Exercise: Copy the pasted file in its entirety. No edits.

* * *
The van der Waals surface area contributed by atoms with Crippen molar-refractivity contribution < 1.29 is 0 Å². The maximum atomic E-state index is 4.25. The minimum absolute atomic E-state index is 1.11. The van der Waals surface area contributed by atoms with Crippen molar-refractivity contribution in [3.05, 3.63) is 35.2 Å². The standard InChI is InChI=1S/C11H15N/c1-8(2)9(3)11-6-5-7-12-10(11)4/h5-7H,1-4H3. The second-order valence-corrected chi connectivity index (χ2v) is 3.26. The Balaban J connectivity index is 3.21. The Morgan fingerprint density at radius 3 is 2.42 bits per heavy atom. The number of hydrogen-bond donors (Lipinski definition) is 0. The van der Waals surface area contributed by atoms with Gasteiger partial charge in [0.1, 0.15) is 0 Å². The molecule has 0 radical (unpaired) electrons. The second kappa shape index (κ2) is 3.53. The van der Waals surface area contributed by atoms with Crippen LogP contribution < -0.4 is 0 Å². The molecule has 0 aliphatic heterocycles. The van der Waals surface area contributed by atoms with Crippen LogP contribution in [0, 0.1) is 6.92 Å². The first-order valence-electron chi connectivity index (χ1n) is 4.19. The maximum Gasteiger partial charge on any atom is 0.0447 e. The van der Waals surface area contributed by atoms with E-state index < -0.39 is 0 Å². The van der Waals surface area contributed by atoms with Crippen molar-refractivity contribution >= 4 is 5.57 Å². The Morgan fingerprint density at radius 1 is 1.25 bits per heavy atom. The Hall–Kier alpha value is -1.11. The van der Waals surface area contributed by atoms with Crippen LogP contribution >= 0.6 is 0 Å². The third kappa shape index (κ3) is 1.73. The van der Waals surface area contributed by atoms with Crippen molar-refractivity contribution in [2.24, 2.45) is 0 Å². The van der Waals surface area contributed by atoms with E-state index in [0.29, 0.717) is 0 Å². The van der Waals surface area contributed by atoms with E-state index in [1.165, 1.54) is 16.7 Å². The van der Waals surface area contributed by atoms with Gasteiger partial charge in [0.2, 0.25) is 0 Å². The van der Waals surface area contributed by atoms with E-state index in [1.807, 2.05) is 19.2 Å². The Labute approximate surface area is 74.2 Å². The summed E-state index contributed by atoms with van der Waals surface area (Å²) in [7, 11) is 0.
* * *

The van der Waals surface area contributed by atoms with Crippen molar-refractivity contribution < 1.29 is 0 Å². The maximum atomic E-state index is 4.25. The minimum absolute atomic E-state index is 1.11. The van der Waals surface area contributed by atoms with Crippen molar-refractivity contribution in [3.05, 3.63) is 35.2 Å². The standard InChI is InChI=1S/C11H15N/c1-8(2)9(3)11-6-5-7-12-10(11)4/h5-7H,1-4H3. The second-order valence-corrected chi connectivity index (χ2v) is 3.26. The Balaban J connectivity index is 3.21. The Morgan fingerprint density at radius 3 is 2.42 bits per heavy atom. The number of hydrogen-bond donors (Lipinski definition) is 0. The van der Waals surface area contributed by atoms with Gasteiger partial charge in [0.1, 0.15) is 0 Å². The molecule has 0 radical (unpaired) electrons. The second kappa shape index (κ2) is 3.53. The van der Waals surface area contributed by atoms with Crippen LogP contribution < -0.4 is 0 Å². The molecule has 0 aliphatic heterocycles. The van der Waals surface area contributed by atoms with Crippen LogP contribution in [0, 0.1) is 6.92 Å². The first-order valence-electron chi connectivity index (χ1n) is 4.19. The maximum Gasteiger partial charge on any atom is 0.0447 e. The van der Waals surface area contributed by atoms with E-state index < -0.39 is 0 Å². The van der Waals surface area contributed by atoms with Crippen molar-refractivity contribution >= 4 is 5.57 Å². The Morgan fingerprint density at radius 1 is 1.25 bits per heavy atom. The Hall–Kier alpha value is -1.11. The van der Waals surface area contributed by atoms with Crippen LogP contribution >= 0.6 is 0 Å². The third kappa shape index (κ3) is 1.73. The van der Waals surface area contributed by atoms with Crippen molar-refractivity contribution in [2.24, 2.45) is 0 Å². The van der Waals surface area contributed by atoms with E-state index in [0.29, 0.717) is 0 Å². The van der Waals surface area contributed by atoms with E-state index in [1.165, 1.54) is 16.7 Å². The van der Waals surface area contributed by atoms with Gasteiger partial charge in [0.2, 0.25) is 0 Å². The van der Waals surface area contributed by atoms with E-state index in [1.807, 2.05) is 19.2 Å². The Labute approximate surface area is 74.2 Å². The summed E-state index contributed by atoms with van der Waals surface area (Å²) in [7, 11) is 0.